Richard T. Ely, virtually the founder of this new breed, was the leading progressive economist and also the teacher of most of the others. As an ardent postmillennialist pietist, Ely was convinced that he was serving God and Christ as well. Like so many pietists, Ely was born (in 1854) of solid Yankee and old Puritan stock, again in the midst of the fanatical Burned-Over District of western New York. Ely's father, Ezra, was an extreme Sabbatarian, preventing his family from playing games or reading books on Sunday, and so ardent a prohibitionist that, even though an impoverished, marginal farmer, he refused to grow barley, a crop uniquely suitable to his soil, because it would have been used to make that monstrously sinful product, beer.60 Having been graduated from Columbia College in 1876, Ely went to Germany and received his PhD from Heidelberg in 1879. In several decades of teaching at Johns Hopkins and then at Wisconsin, the energetic and empire-building Ely became enormously influential in American thought and politics. At Johns Hopkins he turned out a gallery of influential students and statist disciples in all fields of the social sciences as well as economics. These disciples were headed by the pro-union institutionalist economist John R. Commons, and included the social-control sociologists Edward Alsworth Ross and Albion W. Small; John H. Finlay, President of City College of New York; Dr. Albert Shaw, editor of the Review of Reviews and influential adviser and theoretician to Theodore Roosevelt; the municipal reformer Frederick C. Howe; and the historians Frederick Jackson Turner and J. Franklin Jameson. Newton D. Baker was trained by Ely at Hopkins, and Woodrow Wilson was also his student there, although there is no direct evidence of intellectual influence.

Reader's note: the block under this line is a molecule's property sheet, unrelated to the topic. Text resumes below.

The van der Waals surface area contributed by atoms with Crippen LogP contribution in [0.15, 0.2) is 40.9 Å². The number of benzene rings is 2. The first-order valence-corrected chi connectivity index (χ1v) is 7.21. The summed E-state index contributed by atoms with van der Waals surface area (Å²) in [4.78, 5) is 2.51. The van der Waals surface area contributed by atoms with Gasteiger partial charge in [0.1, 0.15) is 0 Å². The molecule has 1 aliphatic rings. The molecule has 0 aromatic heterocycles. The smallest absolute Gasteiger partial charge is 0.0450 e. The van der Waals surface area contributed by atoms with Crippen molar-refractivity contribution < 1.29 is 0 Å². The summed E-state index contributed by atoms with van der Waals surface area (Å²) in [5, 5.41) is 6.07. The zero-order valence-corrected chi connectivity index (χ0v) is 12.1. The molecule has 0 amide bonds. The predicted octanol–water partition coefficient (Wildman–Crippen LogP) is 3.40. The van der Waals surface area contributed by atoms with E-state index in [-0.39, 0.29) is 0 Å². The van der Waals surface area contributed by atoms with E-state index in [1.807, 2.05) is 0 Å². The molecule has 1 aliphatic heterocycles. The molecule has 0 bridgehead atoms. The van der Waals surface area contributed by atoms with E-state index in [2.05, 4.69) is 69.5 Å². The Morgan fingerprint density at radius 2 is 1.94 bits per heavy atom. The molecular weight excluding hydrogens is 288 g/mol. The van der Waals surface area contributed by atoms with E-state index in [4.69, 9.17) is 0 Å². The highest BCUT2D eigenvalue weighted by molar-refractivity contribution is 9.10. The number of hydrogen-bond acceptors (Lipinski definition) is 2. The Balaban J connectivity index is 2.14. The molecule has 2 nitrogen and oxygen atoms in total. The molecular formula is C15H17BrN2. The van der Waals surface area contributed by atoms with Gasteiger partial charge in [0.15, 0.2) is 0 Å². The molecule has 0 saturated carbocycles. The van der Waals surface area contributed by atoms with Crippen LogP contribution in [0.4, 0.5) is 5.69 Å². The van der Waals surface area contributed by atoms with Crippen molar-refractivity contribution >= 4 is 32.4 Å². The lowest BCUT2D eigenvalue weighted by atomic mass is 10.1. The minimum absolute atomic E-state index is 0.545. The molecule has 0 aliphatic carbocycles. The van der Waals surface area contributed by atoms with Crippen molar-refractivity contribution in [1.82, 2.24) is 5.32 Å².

In the mid-1880s Richard Ely founded the American Economic Association in a conscious attempt to commit the economics profession to statism as against the older laissez-faire economists grouped in the Political Economy Club. Ely continued as secretary-treasurer of the AEA for seven years, until his reformer allies decided to weaken the association's commitment to statism in order to induce the laissez-faire economists to join the organization. At that point, Ely, in high dudgeon, left the AEA.

At Wisconsin in 1892, Ely formed a new School of Economics, Political Science, and History, surrounded himself with former students, and gave birth to the Wisconsin Idea which, with the help of John Commons, succeeded in passing a host of progressive measures for government regulation in Wisconsin. Ely and the others formed an unofficial but powerful brain trust for the progressive regime of Wisconsin Governor Robert M. La Follette, who got his start in Wisconsin politics as an advocate of prohibition. Though never a classroom student of Ely's, La Follette always referred to Ely as his teacher and as the molder of the Wisconsin Idea. And Theodore Roosevelt once declared that Ely "first introduced me to radicalism in economics and then made me sane in my radicalism."61

Ely was also one of the most prominent postmillennialist intellectuals of the era. He fervently believed that the State is God's chosen instrument for reforming and Christianizing the social order so that eventually Jesus would arrive and put an end to history. The State, declared Ely, "is religious in its essence," and, furthermore, "God works through the State in carrying out His purposes more universally than through any other institution." The task of the church is to guide the State and utilize it in these needed reforms.62

An inveterate activist and organizer, Ely was prominent in the evangelical Chautauqua movement, and he founded there the "Christian Sociology" summer school, which infused the influential Chautauqua operation with the concepts and the personnel of the Social Gospel movement. Ely was a friend and close associate of Social Gospel leaders Revs. Washington Gladden, Walter Rauschenbusch, and Josiah Strong. With Strong and Commons, Ely organized the Institute of Christian Sociology.63 Ely also founded and became the secretary of the Christian Social Union of the Episcopal Church, along with Christian Socialist W.D.P. Bliss. All of these activities were infused with postmillennial statism. Thus, the Institute of Christian Sociology was pledged to present God's "kingdom as the complete ideal of human society to be realized on earth." Moreover,